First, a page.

Life on coal free land

Life on coal free land

Striking a delicate balance between meeting the country's growing energy demands and maintaining an unwavering commitment towards environmental protection, the coal sector plays a leading role in adopting progressive strategies involving sustainable afforestation and bio-regeneration. Extensive bio-reforestation and afforestation efforts aim to strengthen both carbon sinks and green cover. During the last 10 years, PSUs associated with the coal sector have effectively succeeded in bringing about 18,849 hectares of land under green cover by planting 42.3 million saplings. This pioneering initiative underlines the coal sector's unwavering commitment to responsible and environmentally sustainable coal mining practices.

Various coal mining projects, which require mandatory environment and forestry clearance, face a significant hurdle in identifying compensatory afforestation (CA) land for forest clearance (FC). To streamline and expedite the FC approval process, reduce CA costs, earn carbon credits and promote afforestation to meet national targets, the Ministry of Environment, Forest and Climate Change (MoEFCC) has approved on 24.01.2023 Guidelines for Compensatory Afforestation (ACA) have been issued. This proactive afforestation initiative encourages private landowners and government institutions to afforestation of fallow lands, contributing to an increase in trees outside forests (TOF).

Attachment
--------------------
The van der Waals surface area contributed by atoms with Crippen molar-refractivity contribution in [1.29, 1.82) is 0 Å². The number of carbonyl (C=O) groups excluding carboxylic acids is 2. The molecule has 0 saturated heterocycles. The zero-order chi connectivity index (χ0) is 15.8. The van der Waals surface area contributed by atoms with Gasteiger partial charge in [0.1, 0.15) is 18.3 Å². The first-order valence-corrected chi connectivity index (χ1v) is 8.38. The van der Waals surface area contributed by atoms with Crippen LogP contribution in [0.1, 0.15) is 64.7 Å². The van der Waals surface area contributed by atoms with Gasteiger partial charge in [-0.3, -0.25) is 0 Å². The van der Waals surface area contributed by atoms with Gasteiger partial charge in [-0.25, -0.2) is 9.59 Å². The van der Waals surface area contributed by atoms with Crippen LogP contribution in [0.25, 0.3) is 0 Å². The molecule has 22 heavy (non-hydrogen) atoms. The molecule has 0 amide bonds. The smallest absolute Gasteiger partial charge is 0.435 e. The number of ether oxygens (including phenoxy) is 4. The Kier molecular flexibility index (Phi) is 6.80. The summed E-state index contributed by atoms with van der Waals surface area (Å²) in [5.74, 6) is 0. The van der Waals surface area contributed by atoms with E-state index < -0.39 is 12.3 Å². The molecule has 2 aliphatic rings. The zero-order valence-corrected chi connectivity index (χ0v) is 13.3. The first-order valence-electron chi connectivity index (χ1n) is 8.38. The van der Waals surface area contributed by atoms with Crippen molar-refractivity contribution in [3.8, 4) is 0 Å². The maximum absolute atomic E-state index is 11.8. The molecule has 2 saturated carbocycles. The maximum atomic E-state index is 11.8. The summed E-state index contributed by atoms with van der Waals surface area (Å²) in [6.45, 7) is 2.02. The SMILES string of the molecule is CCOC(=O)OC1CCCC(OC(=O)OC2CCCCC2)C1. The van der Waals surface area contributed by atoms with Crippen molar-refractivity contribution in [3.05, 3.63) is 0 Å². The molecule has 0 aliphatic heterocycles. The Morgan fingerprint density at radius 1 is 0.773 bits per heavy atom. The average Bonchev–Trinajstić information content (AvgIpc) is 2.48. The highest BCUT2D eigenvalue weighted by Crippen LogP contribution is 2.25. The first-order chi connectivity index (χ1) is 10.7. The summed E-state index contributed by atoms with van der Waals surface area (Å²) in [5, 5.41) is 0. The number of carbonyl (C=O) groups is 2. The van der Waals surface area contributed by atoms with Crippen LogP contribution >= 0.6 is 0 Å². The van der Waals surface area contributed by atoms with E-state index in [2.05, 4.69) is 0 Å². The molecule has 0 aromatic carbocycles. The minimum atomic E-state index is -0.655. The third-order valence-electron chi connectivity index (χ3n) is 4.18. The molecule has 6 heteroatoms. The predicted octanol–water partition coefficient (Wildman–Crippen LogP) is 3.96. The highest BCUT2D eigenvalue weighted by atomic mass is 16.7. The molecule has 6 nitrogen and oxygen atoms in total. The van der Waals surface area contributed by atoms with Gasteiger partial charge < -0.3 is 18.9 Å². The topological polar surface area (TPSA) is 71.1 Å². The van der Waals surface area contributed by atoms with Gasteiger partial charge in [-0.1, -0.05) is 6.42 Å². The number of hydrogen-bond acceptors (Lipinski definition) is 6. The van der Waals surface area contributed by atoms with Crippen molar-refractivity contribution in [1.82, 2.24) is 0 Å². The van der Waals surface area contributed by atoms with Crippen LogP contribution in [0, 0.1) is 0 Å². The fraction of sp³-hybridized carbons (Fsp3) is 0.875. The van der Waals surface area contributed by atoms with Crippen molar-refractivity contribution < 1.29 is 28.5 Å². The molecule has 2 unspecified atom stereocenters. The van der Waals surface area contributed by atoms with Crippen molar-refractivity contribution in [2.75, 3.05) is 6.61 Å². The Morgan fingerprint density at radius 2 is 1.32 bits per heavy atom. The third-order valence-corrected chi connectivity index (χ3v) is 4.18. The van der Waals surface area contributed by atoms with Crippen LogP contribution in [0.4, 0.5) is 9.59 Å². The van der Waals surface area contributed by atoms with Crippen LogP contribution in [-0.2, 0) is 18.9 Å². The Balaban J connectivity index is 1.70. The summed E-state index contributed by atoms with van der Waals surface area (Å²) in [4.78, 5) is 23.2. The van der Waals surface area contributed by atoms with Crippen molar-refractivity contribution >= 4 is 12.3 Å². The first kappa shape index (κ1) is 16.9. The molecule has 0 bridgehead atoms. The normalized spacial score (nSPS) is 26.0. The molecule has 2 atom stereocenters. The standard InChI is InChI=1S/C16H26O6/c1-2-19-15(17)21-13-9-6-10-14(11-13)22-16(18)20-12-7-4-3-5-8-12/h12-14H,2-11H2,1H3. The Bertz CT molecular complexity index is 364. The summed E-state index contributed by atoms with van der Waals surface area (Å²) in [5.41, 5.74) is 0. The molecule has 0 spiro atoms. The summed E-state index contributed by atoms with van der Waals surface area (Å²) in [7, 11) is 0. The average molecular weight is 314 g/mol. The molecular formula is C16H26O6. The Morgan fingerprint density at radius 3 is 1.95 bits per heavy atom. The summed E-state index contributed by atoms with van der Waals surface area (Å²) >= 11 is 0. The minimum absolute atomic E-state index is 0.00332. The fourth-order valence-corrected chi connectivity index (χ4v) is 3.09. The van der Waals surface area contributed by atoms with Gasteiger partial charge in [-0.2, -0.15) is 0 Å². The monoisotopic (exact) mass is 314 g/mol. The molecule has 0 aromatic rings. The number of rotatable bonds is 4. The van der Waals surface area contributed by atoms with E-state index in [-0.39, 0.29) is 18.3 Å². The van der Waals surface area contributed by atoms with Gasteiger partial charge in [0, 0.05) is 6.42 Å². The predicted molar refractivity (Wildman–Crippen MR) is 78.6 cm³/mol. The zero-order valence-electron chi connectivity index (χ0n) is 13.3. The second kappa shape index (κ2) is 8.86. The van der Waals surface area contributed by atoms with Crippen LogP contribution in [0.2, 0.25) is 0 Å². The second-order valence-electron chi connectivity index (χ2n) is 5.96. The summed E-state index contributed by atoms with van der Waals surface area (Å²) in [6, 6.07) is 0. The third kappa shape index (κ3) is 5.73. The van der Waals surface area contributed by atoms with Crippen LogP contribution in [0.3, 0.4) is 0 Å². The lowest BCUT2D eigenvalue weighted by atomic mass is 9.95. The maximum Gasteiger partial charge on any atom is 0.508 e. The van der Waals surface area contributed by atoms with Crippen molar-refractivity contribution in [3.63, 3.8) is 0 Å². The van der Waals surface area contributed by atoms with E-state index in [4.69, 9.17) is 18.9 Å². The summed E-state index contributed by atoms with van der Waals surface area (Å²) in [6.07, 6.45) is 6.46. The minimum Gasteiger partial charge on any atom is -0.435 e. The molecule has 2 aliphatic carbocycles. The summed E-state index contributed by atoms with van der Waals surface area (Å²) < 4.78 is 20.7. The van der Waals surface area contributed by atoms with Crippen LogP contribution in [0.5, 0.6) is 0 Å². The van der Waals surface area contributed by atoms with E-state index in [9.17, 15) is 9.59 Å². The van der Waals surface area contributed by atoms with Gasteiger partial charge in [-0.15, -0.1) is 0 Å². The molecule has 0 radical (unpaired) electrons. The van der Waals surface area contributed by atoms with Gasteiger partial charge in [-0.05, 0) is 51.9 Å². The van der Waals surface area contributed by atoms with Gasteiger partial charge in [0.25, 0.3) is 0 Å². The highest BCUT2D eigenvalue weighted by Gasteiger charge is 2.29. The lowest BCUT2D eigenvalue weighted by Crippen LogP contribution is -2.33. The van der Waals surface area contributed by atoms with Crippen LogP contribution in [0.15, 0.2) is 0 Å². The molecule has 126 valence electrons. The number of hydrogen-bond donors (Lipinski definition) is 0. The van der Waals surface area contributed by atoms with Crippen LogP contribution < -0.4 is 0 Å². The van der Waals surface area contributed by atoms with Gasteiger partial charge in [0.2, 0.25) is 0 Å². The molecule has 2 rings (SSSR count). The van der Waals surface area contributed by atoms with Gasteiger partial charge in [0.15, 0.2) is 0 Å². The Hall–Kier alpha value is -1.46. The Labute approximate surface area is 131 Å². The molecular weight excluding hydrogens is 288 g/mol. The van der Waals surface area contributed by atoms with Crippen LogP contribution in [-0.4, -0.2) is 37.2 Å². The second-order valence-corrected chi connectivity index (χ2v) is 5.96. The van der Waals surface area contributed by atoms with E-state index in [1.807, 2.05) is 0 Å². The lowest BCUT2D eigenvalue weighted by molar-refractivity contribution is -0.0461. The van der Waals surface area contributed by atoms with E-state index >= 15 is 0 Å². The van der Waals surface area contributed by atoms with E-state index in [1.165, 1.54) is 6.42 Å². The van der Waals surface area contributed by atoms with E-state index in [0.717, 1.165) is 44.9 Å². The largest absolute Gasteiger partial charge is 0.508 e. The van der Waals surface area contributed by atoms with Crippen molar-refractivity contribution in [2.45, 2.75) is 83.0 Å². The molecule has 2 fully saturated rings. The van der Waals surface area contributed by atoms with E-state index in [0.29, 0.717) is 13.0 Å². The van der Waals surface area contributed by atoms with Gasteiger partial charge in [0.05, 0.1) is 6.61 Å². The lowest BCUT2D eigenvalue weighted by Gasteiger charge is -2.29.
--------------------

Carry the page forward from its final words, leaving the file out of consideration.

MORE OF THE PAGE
In line with the ACA guidelines, Public Sector Undertakings (PSUs) associated with the coal sector have identified approximately 3075 hectares of deforested non-forest land suitable for ACA. Regarding proper notification of deforested non-forest coal-free land as ACA land bank by Public Sector Undertakings (PSUs) engaged in coal sector to expedite forest clearance requiring conversion of forest land for future coal mines. Proposals have been submitted to the forest departments of the states.

The Bishrampur Opencast Project by South Eastern Coalfields Limited in Surajpur district of Chhattisgarh is a commendable example of adherence to Accredited Compensatory Afforestation (ACA) guidelines. This project was started in 1959-60. The project has become a benchmark for sustainable mining and responsible land reclamation. Marking the end of operations in July 2018 due to resource depletion, the project led to a carefully planned closure of the final working mine within the lease spanning 1472 hectares. The process of land reclamation, which included both physical/technical and biological reclamation methods, was dedicated to restoring areas that had been mined. Within the lease, approximately 319 hectares of land has been designated as converted forest land to be regenerated. Additionally, about 40 hectares of land has been allotted for the solar plant, while 906.82 hectares of land has been successfully delineated as organically reclaimed non-forest land.

Pavita Jones